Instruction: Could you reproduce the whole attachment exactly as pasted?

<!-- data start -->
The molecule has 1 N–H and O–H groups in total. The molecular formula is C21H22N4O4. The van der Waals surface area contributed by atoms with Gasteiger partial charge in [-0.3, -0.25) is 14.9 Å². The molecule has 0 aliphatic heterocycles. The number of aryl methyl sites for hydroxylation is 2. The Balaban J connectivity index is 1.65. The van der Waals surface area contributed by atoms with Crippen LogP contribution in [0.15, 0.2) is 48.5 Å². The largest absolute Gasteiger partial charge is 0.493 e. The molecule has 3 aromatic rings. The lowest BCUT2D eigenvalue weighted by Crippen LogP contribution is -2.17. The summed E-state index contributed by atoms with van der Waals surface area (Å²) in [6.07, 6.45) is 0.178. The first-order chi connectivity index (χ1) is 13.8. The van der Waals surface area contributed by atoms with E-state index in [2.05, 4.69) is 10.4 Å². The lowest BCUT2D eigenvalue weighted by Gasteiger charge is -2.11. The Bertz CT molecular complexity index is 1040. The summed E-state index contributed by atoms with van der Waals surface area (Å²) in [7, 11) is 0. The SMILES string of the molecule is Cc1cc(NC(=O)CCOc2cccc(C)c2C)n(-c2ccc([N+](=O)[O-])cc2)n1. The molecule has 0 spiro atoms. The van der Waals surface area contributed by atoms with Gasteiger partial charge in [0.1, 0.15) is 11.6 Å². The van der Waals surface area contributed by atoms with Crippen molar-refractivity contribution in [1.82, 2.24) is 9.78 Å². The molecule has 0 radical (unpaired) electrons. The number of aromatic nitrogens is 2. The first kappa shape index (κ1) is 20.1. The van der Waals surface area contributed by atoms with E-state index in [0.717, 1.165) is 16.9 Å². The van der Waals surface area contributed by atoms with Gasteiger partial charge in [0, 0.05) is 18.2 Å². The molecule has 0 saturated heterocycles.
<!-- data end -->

The molecule has 1 N–H and O–H groups in total. The molecular formula is C21H22N4O4. The van der Waals surface area contributed by atoms with Gasteiger partial charge in [-0.3, -0.25) is 14.9 Å². The molecule has 0 aliphatic heterocycles. The number of aryl methyl sites for hydroxylation is 2. The Balaban J connectivity index is 1.65. The van der Waals surface area contributed by atoms with Crippen LogP contribution in [0.15, 0.2) is 48.5 Å². The largest absolute Gasteiger partial charge is 0.493 e. The molecule has 3 aromatic rings. The lowest BCUT2D eigenvalue weighted by Crippen LogP contribution is -2.17. The summed E-state index contributed by atoms with van der Waals surface area (Å²) in [6.07, 6.45) is 0.178. The first-order chi connectivity index (χ1) is 13.8. The van der Waals surface area contributed by atoms with E-state index in [2.05, 4.69) is 10.4 Å². The lowest BCUT2D eigenvalue weighted by Gasteiger charge is -2.11. The Bertz CT molecular complexity index is 1040. The summed E-state index contributed by atoms with van der Waals surface area (Å²) in [7, 11) is 0. The SMILES string of the molecule is Cc1cc(NC(=O)CCOc2cccc(C)c2C)n(-c2ccc([N+](=O)[O-])cc2)n1. The molecule has 0 spiro atoms. The van der Waals surface area contributed by atoms with Gasteiger partial charge in [0.1, 0.15) is 11.6 Å². The van der Waals surface area contributed by atoms with Crippen molar-refractivity contribution in [1.82, 2.24) is 9.78 Å². The molecule has 0 radical (unpaired) electrons. The number of aromatic nitrogens is 2. The first kappa shape index (κ1) is 20.1. The van der Waals surface area contributed by atoms with E-state index in [0.717, 1.165) is 16.9 Å². The van der Waals surface area contributed by atoms with Gasteiger partial charge in [0, 0.05) is 18.2 Å². The molecule has 0 saturated heterocycles.